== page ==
Thursday, 14 June 2012

MORBID ANGEL - Heretic (2003)


01  Cleansed In Pestilence (Blade of Elohim)
02  Enshrined By Grace
03  Beneath The Hollow
04  Curse The Flesh
05  Praise The Strength
06  Stricken Arise
07  Place Of Many Deaths
08  Abyssous
09  God Of Our Own Divinity
10  Within Thy Enemy
11  Memories Of The Past
12  Victorious March Of Reign The Conqueror
13  Drum Check
14  Born Again

'Heretic' is the seventh studio album by the death metal band Morbid Angel, released on Setember 22nd 2003. This would be the band's last output under Earache Records, as the band decided not to renew its contract, and it is also the last to feature bassist/vocalist Steve Tucker. The album was recorded at Diet of Worms Studios by Juan Gonzalez. 'Heretic' is the first Morbid Angel album not to be recorded at Morrisound Recording Studios. The cover art was provided by Marc Sasso.

'Heretic' is a record that is practically daring you to like it, taunting you with quality songwriting in, say, "God Of Our Own Divinity", before snatching it away and replacing it with yet another drum fill (as an aside: 'Drum Check' while amusing and very impressive, is totally unnecessary, as are the ambient tracks such as "Place Of Many Deaths"). Frequently, tracks such as "Stricken Arise" feel like grab bags of good ideas that simply do not dovetail together properly. That song's unnecessarily long instrumental bridges are a testament to the amount of padding that goes on this album, which goes pretty far to diminish the enjoyment one derives from this release. This was the poorest selling Morbid Angel album in the band's history, at a mere twenty thousand records sold. Most of this can be blamed on word of mouth; critical evaluation was a mixed bag, but not an across-the-board panning by any stretch. I'd wager that it was a combination of an attempt at modern sound, timing and simple lack of interest from the metal buying populace.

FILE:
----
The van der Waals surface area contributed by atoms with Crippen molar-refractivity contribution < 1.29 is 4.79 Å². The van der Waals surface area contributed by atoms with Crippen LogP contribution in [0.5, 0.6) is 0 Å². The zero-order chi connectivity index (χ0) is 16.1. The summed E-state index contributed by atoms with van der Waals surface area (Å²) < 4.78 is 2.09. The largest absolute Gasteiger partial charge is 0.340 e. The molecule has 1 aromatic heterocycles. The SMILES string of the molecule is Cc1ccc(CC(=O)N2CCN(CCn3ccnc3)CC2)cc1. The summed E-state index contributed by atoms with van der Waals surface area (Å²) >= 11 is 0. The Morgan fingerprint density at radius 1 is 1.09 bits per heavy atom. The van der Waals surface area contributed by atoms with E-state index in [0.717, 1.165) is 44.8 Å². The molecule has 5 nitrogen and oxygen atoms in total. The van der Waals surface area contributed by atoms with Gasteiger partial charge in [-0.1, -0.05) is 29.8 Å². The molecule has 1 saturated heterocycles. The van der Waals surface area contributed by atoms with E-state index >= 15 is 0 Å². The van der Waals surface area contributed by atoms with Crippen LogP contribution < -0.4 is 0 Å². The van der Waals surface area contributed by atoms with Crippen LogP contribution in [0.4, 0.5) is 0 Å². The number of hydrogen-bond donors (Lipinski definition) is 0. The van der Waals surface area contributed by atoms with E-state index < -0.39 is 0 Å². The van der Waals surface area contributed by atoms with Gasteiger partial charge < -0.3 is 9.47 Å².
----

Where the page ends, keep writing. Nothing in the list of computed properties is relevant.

The musicianship of a Morbid Angel record is nearly always beyond criticism, regardless of the methods of recording or the style. Trey Azagthoth is at his usual, cerebrally decadant best, throwing suprising melodies in where you wouldn't be looking for them and then poking your attention with heavy reverb solos strewn with just enough virtuosity to keep it from being chaotic wankery. Pete Sandoval is a monster behind the kit, tossing around tempo change-ups and blast beats that shouldn't fit but always do when listened to in the context of the songs as a whole. Steve Tucker's voice is abrassive, shouty and incomprehensible as  expected. I wish I could tell how his bass playing actually sounds, but he might as well not have bothered. It's all lost in the mix.

There are still some very fine portions on this release, that I would say make it worth hearing. "Beneath The Hollow" is one of the strongest tracks on the album, with Mrobid Angel's patented ability to layer their music in complex and alternating yet lucid compositions, as evidenced by the clever double-tracked vocal passages melding with the logically sequenced riffs. When 'Heretic' does come together (not entirely infrequent, though uncommon enough to gain one's attention) it is fantastic, like all Morbid Angel releases, reflecting the passion of elder times with the logic and intelligence of modern music. True, it's a shame that it must be entombed by such a difficult mentality, but in a way this weeds out those who would not be as truly dedicated. This is one of those albums that you'll have to determine for yourself.

No comments:

Post a Comment